Category Archives: New Products

Snapchat improves app security after user account leak


After the usernames and mobile numbers of 4.6 million users found their way onto the Web this week, Snapchat has taken steps to plug the some of the security gaps in its photo sharing app. In a blog post that seems short on contrition, the development team promises that an update is on the way to prevent this sort of large-scale data harvesting in the future.

At the center of the security storm is the Find Friends feature that enables your friends to add you on Snapchat via your phone number. With a little bit of hacking, an unscrupulous individual can ping Snapchat’s databases to match names to numbers, and this is exactly what has happened.

Snapchat’s official blog post starts off with a defence of the Find Friends feature before firing a shot across the bows of Gibson Security, who first brought this Snapchat vulnerability to the public’s attention: “A security group first published a report about potential Find Friends abuse in August 2013. Shortly thereafter, we implemented practices like rate limiting aimed at addressing these concerns. On Christmas Eve, that same group publicly documented our API, making it easier for individuals to abuse our service and violate our Terms of Use.”

“On New Years Eve, an attacker released a database of partially redacted phone numbers and usernames. No other information, including Snaps, was leaked or accessed in these attacks,” continues the statement. “We will be releasing an updated version of the Snapchat application that will allow Snapchatters to opt out of appearing in Find Friends after they have verified their phone number. We’re also improving rate limiting and other restrictions to address future attempts to abuse our service.”

So there you have it — you can pull your number out of the Find Friends database once you’ve used it to build up your Snapchat contacts, and the developers will also make it tougher to harvest several million names next time around. According to security firm AdaptiveMobile, users in California and New York were the worst hit by the data breach, with Colorado, Illinois and Florida also heavily targeted.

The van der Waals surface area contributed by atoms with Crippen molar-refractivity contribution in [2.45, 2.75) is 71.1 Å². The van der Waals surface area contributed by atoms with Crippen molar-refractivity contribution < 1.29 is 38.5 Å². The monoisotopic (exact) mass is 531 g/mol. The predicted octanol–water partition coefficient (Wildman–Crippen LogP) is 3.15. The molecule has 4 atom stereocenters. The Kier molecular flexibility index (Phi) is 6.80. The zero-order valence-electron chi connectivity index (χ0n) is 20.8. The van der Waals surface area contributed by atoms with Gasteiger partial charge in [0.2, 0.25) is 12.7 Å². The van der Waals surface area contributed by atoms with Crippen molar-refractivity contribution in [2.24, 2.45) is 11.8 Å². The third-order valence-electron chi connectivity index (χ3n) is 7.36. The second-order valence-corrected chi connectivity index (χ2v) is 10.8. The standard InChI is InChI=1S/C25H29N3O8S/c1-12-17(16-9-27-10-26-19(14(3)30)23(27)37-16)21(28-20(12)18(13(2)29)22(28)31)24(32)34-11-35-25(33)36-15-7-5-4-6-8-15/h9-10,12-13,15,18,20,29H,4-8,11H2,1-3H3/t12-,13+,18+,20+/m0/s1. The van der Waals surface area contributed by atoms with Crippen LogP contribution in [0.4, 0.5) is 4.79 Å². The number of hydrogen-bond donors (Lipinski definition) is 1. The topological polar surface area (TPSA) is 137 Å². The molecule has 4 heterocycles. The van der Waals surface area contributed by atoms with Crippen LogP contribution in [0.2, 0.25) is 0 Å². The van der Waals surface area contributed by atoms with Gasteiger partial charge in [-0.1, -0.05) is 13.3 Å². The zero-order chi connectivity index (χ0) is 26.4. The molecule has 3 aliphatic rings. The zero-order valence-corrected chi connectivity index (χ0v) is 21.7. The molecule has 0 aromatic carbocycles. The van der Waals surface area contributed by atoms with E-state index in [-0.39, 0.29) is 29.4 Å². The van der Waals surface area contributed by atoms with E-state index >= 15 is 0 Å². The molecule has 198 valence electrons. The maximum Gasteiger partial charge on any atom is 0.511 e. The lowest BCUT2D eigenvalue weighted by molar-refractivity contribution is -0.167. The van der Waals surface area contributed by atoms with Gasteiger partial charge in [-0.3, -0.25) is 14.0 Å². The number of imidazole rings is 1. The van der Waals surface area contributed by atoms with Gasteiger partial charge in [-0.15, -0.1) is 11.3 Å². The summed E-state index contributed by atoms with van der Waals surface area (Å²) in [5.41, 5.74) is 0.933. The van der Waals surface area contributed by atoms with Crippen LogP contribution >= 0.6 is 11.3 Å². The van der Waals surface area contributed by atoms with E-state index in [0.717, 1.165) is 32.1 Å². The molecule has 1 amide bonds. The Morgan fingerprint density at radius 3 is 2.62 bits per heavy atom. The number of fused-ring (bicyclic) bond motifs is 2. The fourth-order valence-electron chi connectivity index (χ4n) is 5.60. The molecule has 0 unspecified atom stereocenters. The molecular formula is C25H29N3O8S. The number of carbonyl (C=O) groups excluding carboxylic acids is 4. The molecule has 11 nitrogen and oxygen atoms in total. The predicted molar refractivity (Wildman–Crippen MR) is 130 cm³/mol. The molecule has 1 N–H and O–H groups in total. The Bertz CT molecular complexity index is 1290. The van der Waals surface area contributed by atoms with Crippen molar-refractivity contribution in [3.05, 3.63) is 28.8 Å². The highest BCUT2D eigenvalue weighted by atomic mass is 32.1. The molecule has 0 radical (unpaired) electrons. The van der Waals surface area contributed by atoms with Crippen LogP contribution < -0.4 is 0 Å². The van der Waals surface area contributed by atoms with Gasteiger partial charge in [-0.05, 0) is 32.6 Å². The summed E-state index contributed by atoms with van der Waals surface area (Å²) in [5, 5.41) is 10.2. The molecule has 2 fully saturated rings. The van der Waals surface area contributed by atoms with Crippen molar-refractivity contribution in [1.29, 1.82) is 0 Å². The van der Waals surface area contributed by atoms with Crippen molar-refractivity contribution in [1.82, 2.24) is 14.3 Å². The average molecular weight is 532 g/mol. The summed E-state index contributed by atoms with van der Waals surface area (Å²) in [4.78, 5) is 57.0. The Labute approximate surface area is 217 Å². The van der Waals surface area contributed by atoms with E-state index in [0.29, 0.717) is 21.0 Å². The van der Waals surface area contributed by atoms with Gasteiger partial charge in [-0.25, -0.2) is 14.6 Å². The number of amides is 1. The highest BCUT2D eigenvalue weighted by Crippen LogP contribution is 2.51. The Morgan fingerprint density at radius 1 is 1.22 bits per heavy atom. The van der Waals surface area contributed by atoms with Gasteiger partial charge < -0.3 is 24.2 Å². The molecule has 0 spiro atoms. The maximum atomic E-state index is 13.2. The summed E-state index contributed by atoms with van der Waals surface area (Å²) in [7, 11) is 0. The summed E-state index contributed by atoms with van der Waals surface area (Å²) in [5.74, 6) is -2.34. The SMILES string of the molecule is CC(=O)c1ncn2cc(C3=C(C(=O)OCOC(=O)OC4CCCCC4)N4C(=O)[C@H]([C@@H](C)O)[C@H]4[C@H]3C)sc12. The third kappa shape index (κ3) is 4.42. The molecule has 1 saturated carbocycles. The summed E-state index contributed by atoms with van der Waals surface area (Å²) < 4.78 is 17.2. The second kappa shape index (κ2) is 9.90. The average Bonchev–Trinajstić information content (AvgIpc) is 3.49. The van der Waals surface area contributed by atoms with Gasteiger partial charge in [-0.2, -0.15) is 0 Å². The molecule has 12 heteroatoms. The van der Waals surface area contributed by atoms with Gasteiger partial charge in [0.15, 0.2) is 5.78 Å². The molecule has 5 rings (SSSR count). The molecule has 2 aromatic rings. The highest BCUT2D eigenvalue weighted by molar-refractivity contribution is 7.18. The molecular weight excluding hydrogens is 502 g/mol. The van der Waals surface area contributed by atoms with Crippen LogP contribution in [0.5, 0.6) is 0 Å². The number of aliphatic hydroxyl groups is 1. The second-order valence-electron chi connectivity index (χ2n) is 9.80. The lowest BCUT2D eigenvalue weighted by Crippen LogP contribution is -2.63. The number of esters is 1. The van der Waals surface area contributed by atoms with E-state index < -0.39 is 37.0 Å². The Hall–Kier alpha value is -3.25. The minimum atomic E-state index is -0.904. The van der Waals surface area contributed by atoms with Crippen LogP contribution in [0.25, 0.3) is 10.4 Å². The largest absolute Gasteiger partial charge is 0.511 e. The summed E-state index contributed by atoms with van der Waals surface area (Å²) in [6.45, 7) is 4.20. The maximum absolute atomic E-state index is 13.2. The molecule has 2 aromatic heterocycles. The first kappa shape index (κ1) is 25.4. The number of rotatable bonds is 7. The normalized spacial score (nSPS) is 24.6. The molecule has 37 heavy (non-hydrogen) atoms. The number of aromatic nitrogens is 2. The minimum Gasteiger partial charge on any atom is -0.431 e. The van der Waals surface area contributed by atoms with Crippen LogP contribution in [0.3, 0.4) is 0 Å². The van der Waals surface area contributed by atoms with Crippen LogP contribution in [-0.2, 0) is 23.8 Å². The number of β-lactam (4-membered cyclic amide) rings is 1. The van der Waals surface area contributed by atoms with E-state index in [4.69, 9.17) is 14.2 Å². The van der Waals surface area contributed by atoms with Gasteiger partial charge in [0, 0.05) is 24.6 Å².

At the time of writing the Snapchat app update hasn’t yet arrived, but it shouldn’t take long to appear in your app store of choice.

Aviary:The world’s best photo editing SDK


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Alibaba’s New Online Personal Finance Product Hits 2.5 Million Users, $1 Billion Already Deposited


A few weeks ago it was interesting to see China’s e-commerce titan Alibaba move in to disrupt China’s personal finance industry with a new, online-only finance product aimed at the regular Zhou. Giving China’s prudent savers a higher interest rate than most banks’ time deposit offerings (Alibaba’s is currently giving 6.299 percent), the new service has been explosively popular. With no marketing, Alibaba’s Yuebao has today grown to 2.5 million users who have collectively deposited RMB 6.601 billion ($1.07 billion).

In the 18 days since it launched, it has become China’s most popular single personal finance fund.

Basically, Yuebao is a money-market fund that’s pegged to corporate debt and government bonds. When it first quietly rolled out, Alibaba founder and chairman Jack Ma told Chinese media:

China’s financial industry, especially the banking industry, only serves 20 percent of clients, and I see there are 80 percent of the clients are not covered. Financial services should be about serving the layman, rather than playing inside your own circles and make money yourself.